The EZ Creeper is the only one I've seen that angles the seatback to your choice of positions, and that may mean a minimum of bending and stooping. Better still, when you're done with your job under the airplane, you can slide out into the clear and pump the seatback all the way up to make it easier to get to your feet.
In contrast to the quality control on standard auto creepers, the build quality is impressive. The device slides across the floor on four wheels smoothly and with minimum effort. In fairness, few people could have envisioned a need for a creeper as exotic as the EZ, so the Craftsman or Snap-on creepers (of which I have one each) may do a fine job for most non-aeronautical applications.
The whole package weighs about 30 pounds, at least three times the heft of a standard auto creeper, but the extra weight strikes just the right balance between too much and not enough. A super lightweight creeper tends to be unstable and lacks the structure to slide smoothly across the floor. Anything heavier could be difficult to maneuver.
Reviews on the EZ Creeper are mostly favorable, though there are a few buyers with niggles, despite a lifetime warranty. Dr. Ben Lee of Wichita, Kan., flies a Seneca II, and he's a big fan of the EZ Creeper, so much so that he made a promotional video for the company expressing his admiration for the product. Several other pilots also gave the sophisticated creeper high marks. One Beech owner was less impressed; he sent his unit back for a refund.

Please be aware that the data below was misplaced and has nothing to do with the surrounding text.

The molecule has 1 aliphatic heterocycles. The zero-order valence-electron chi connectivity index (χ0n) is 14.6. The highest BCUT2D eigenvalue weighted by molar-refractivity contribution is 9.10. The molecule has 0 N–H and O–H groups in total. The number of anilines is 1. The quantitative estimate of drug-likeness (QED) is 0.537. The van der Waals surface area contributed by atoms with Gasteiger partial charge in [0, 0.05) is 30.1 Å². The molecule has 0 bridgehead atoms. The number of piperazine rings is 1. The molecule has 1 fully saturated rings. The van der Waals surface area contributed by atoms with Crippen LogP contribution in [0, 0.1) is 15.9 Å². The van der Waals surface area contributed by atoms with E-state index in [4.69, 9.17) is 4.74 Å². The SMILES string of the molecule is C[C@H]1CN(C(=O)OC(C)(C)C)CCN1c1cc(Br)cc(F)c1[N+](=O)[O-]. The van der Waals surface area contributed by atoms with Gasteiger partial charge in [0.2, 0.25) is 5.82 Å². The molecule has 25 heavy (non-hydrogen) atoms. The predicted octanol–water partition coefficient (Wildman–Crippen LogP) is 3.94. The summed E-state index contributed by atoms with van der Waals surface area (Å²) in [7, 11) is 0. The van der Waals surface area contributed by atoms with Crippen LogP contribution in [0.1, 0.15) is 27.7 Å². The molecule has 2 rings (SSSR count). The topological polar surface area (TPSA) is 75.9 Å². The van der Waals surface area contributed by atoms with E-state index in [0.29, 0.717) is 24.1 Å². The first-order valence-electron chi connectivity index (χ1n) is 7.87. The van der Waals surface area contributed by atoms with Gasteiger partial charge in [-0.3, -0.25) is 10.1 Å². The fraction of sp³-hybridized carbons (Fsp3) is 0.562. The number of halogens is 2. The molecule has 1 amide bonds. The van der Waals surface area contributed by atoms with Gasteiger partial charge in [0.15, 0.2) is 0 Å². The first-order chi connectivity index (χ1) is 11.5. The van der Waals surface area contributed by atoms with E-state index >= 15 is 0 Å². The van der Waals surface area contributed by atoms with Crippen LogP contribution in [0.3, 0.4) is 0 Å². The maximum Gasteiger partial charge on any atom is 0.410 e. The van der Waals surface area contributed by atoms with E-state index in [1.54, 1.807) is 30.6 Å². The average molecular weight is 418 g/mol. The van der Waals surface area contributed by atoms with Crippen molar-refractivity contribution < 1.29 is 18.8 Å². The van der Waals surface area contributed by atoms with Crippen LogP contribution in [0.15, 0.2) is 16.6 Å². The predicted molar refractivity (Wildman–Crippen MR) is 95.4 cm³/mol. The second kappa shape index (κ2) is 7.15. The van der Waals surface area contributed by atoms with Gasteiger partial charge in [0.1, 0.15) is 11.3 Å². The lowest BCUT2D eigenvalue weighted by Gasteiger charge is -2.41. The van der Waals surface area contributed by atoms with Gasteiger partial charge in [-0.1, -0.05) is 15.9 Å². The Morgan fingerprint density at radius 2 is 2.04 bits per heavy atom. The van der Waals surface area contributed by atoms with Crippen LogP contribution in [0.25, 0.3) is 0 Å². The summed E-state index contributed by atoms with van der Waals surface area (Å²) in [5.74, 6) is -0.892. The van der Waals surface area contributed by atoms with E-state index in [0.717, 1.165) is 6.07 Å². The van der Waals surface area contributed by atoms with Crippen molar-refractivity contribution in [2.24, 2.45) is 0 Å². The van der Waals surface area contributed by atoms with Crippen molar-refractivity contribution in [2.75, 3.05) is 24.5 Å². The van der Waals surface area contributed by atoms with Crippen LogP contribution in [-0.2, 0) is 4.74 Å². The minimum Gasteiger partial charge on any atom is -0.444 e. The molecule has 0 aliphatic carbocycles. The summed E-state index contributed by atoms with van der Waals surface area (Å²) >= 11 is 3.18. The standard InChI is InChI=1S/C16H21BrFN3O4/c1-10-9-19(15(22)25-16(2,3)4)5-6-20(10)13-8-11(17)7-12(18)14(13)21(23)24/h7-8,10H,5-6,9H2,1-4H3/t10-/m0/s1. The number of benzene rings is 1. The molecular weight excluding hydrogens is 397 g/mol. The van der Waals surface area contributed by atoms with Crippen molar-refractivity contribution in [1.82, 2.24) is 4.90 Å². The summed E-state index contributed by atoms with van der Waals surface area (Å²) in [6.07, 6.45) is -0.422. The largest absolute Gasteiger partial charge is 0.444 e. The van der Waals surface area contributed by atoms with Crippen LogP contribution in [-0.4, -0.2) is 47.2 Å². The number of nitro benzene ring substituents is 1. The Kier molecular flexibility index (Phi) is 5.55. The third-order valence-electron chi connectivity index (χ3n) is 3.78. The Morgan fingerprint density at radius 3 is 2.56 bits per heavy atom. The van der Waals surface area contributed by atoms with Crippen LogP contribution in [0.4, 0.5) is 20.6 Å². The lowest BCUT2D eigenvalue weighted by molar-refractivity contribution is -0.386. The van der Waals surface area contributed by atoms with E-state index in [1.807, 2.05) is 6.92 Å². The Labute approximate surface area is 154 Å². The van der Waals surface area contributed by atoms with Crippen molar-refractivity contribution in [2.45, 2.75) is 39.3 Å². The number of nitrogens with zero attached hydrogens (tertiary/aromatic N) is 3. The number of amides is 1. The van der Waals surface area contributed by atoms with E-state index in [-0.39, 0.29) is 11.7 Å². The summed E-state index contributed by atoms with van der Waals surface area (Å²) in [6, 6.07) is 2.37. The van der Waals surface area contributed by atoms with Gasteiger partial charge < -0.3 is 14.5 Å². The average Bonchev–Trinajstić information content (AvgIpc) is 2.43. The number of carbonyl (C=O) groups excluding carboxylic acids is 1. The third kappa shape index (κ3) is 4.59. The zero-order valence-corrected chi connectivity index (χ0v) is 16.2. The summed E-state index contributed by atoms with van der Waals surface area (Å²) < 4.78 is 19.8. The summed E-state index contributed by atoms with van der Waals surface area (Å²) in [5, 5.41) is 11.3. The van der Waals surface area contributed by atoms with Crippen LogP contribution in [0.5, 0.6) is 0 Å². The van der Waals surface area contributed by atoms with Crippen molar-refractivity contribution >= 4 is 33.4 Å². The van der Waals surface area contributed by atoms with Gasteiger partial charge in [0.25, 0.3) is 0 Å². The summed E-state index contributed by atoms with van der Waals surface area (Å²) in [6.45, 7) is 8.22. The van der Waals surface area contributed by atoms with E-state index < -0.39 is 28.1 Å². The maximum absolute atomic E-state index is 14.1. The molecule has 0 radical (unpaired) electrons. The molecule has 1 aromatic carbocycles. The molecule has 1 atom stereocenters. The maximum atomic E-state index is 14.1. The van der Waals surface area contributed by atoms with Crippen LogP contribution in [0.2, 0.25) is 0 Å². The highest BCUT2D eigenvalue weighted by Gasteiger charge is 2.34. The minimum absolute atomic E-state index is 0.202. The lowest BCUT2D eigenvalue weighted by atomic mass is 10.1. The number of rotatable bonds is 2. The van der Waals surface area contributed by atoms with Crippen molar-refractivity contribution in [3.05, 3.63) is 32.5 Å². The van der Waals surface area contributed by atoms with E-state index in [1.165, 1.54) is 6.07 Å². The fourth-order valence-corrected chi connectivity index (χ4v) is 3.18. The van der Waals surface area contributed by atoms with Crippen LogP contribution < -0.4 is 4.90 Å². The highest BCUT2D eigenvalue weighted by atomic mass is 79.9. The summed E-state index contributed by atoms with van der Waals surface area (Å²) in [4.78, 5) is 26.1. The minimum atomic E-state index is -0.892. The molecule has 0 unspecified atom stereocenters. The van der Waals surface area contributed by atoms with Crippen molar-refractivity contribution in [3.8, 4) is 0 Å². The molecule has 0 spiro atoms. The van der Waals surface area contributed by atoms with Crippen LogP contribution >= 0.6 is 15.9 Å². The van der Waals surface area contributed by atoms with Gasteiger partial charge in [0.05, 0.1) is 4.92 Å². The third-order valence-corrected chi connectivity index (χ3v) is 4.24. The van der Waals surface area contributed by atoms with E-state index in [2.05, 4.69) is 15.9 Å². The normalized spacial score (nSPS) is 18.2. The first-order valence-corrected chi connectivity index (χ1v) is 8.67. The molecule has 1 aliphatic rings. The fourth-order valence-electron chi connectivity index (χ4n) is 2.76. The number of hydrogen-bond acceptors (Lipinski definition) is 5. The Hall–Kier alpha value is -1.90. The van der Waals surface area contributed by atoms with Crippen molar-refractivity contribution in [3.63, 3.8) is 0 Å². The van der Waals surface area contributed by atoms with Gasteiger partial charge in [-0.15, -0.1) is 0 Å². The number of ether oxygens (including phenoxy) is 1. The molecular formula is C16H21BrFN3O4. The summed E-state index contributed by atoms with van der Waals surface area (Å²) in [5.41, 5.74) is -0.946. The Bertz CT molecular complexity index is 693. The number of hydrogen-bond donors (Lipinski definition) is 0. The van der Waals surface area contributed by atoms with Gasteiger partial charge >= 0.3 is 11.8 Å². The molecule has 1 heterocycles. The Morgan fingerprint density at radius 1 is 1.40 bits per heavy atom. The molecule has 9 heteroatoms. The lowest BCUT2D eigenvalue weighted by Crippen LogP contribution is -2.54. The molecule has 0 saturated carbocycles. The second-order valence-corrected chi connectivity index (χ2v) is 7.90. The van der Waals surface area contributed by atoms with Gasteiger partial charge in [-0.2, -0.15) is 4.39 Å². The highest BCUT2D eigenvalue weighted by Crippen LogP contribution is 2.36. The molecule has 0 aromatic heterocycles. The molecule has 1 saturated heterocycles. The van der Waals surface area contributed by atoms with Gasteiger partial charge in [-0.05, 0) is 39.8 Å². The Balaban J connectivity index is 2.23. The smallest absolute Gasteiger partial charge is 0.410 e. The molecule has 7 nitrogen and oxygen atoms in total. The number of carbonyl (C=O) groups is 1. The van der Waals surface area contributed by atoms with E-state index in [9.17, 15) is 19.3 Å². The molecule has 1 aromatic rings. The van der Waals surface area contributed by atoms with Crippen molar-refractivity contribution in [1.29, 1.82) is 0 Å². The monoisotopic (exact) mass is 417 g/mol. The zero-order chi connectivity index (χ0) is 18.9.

The president of the company is a gentleman named G. J. Rancourt, and he's nothing if not enthusiastic about his product. He needs to be. The EZ Creeper costs $899, a price to go with its level of sophistication. It may be a sign of overall satisfaction that EZ is doing reasonable business despite the high price of admission.
My airport is a haven for homebuilders and DIY pilots who sometimes drop by to see what new gadget I'm testing for the magazines, and the EZ Creeper certainly attracted more than its share of lookyloos. I had only to open the hangar door, park the EZ Creeper in front of my airplane with the angled back raised, unfold my lawn chair and wait for folks to stop by.
One A&P mechanic who does his own maintenance on his Comanche 260 was especially impressed with the parts integrity. Jack tried pumping the back up and down several times, and wondered aloud about the service life of the hydraulic cylinder, since the ability to graduate the angle of incline is, after all, the truly unique feature. Another pilot worried that the cylinder might eventually start to leak and would gradually lose its seal, allowing the raised backrest to slowly bleed back toward horizontal under a load.
Rancourt promises the product has a lifetime warranty. He's so confident of the Creeper's quality, he offers a referral reward program. In order to show its appreciation, the Ez Creeper Company provides current owners with a 10% Referral Fee.
The EZ Creeper won't cure arthritis or make your airplane fly faster, but it just may make you the envy of the local mechanics.
For more information about the EZ Creeper, visit www.ezcreeper.com.